By David Joel Miller.
Just because someone believes it does not make it true.
We continue to see a lot of conflict and violence over differences in beliefs. It is hard to understand how different people could look at the same set of circumstances and come to such very different conclusions, but they do.
People can become pretty heated about the big stuff, politics, and religion, but progressively smaller things, like sports teams and physical appearance, can result in huge disagreements also.
Don’t think there is a correct way to look.
Would you kill someone or kill yourself because one of you is too tall or too short? How about being too fat or too thin? Just those sorts of beliefs are resulting in bullying, violence, and self-harm. Some of these bullying incidents have resulted in suicide even when the statement the bully made was clearly incorrect. The problem was that the victim believed something that was not true.
Being bigger or smaller, smarter or less smart are not reasons for harm to others or self in my opinion but that is the topic of another post.
What we are seeing daily in the news is the way in which people who are told lies about themselves come to believe those lies and then take action based on those incorrect beliefs.
In counseling, we see a whole lot of people who are convinced they are too fat or thin, stupid or ugly when the evidence in front of the counselor’s eyes contradicts that belief.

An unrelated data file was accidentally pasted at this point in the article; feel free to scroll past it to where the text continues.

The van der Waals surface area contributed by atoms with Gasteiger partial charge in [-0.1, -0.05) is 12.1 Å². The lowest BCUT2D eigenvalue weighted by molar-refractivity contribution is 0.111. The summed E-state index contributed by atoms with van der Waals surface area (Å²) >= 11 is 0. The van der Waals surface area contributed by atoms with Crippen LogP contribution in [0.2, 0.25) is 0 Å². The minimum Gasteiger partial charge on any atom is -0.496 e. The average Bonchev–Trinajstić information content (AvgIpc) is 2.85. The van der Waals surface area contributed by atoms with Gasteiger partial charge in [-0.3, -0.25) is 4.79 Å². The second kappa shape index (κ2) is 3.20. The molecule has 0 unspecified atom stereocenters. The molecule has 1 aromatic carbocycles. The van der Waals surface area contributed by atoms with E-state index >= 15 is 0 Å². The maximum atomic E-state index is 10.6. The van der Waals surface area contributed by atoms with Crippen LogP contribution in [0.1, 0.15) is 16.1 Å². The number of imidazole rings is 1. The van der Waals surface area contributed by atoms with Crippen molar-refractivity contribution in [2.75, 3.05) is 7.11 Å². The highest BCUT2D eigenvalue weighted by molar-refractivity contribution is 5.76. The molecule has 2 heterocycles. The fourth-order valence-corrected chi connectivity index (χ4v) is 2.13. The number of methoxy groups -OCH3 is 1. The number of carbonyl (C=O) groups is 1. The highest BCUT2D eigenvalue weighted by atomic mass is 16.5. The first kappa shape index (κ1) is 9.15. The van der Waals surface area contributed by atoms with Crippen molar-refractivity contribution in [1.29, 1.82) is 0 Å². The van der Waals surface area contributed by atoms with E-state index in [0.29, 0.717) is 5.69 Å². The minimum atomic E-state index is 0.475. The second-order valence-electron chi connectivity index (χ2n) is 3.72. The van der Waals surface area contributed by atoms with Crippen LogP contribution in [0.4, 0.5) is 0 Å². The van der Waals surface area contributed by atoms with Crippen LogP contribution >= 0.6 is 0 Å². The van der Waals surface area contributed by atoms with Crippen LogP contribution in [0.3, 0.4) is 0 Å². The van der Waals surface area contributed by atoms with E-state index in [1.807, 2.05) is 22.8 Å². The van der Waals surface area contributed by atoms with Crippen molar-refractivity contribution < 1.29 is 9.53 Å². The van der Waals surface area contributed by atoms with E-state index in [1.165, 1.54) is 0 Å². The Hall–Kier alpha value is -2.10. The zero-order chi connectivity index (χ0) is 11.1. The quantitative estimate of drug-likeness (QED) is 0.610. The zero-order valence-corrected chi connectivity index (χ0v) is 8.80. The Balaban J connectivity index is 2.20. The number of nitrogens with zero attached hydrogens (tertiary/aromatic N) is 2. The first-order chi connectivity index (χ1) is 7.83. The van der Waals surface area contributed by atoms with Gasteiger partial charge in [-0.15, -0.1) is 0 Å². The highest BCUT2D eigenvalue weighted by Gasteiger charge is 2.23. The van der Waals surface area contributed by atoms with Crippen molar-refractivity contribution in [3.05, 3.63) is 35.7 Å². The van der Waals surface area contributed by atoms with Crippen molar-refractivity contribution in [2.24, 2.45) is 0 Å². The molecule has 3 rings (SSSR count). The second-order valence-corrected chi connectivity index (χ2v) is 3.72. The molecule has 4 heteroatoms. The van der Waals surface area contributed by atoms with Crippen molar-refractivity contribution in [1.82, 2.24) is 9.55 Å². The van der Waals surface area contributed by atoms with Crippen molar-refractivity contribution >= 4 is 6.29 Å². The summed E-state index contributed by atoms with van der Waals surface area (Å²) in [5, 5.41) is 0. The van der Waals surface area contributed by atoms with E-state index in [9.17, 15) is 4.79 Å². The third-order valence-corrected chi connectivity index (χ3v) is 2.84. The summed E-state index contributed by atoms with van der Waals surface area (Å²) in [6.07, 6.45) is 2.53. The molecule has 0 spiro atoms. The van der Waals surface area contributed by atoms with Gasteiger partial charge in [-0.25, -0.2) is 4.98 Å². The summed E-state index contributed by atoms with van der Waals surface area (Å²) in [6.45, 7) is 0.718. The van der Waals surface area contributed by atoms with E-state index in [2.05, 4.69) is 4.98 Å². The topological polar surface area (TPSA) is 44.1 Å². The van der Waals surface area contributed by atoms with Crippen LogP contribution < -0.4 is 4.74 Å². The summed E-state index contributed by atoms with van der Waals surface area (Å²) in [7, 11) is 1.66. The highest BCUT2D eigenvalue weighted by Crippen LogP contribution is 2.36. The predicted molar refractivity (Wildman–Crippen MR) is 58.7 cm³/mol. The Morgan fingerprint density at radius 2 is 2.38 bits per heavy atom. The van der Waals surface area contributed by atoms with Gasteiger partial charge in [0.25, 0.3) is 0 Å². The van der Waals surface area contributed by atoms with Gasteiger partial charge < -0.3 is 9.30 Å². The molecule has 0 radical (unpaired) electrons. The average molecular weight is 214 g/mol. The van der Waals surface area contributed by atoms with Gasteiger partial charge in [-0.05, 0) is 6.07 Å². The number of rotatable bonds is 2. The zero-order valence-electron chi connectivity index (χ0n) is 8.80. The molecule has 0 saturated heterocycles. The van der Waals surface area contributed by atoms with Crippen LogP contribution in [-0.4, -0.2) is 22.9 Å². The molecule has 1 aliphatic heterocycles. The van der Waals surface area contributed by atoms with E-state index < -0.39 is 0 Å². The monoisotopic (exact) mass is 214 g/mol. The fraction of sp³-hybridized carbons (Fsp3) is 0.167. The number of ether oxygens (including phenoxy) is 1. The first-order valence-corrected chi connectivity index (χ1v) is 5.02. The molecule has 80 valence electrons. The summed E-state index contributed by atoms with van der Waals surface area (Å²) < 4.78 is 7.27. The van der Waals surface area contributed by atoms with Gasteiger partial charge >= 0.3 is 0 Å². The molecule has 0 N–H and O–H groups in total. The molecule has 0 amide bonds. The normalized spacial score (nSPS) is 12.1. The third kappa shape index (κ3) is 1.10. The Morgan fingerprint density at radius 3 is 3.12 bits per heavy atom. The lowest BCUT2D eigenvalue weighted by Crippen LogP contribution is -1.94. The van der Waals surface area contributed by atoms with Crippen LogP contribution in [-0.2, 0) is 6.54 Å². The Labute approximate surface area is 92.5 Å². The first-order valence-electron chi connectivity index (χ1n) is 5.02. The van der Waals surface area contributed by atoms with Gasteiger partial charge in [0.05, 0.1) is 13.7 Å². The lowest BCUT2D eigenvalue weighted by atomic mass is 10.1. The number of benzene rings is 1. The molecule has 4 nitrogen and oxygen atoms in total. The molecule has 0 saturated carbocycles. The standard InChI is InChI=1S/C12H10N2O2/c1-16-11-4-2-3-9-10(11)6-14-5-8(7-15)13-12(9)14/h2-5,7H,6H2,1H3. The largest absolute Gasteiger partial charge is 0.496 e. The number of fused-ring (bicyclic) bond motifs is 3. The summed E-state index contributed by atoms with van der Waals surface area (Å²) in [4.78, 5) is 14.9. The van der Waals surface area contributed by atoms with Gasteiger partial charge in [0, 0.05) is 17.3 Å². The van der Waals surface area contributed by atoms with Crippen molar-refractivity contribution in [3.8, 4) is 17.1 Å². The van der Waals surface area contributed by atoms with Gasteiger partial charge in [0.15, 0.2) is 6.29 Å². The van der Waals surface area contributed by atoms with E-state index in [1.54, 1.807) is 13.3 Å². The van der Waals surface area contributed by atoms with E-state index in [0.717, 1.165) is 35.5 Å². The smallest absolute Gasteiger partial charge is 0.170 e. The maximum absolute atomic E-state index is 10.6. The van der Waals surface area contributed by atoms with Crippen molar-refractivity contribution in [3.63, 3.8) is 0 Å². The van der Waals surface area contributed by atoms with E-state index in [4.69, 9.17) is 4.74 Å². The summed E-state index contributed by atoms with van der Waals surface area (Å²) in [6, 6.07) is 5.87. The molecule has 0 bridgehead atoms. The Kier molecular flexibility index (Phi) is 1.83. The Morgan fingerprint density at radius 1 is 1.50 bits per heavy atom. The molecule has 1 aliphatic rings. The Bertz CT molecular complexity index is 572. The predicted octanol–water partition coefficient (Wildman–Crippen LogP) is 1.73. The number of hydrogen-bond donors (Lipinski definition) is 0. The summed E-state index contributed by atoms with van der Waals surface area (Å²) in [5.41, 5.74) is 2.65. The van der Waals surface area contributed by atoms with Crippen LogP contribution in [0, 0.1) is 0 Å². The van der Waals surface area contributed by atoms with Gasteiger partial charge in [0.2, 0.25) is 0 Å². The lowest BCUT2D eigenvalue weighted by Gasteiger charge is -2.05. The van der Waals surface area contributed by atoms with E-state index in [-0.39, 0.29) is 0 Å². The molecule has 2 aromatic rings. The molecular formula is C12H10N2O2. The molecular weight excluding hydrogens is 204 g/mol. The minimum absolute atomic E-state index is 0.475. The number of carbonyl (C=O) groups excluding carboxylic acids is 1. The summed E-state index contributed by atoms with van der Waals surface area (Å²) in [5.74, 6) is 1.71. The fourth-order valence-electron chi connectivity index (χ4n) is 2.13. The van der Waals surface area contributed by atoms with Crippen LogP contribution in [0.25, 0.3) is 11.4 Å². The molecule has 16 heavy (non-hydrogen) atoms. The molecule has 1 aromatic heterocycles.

Do not believe everything you think.
Most of us fall into the trap of thinking that because we believe something, that is evidence that our beliefs are true and that others should quickly see the error of their ways when they do not agree with us.
What if some of your most firmly held beliefs turn out to be untrue?
One way in which incorrect beliefs come to be regarded as true despite no evidence or evidence to the contrary is called emotional reasoning.
If you become scared when you think of something, you could take that as evidence that the thing that scares you is dangerous.
Many of us fall into emotional reasoning trap when we chose to believe something because it makes us feel better or more secure if that were true.
This is a way the bullies of the world torment their victims. They express a negative derogatory statement about their victim and then because others say something about you the victim is driven to believe the things the bully has said.
Many a person will make statements in your lifetime, some of them derogatory. Those comments from others do not make them true. And even if there is some grain of truth in them, remember the best lies contain just enough truth in them to be believable.
The opinions of others ought not to matter. Clearly, many of the things others say are not true. You don’t have to believe everything others tell you and you do not need to believe every negative thing you think about yourself.
Be very careful that you are not lying to yourself. The most hurtful lies are the ones we tell ourselves so often that we begin to believe them.
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For more about David Joel Miller and my work in the areas of mental health, substance abuse and Co-occurring disorders see the about the author page. For information about my other writing work beyond this blog check out my Google+ page or the Facebook author’s page, up under David Joel Miller. Posts to the “books, trainings, and classes” category will tell you about those activities. If you are in the Fresno California area, information about my private practice is at counselorfresno.com. A list of books I have read and can recommend is over at Recommended Books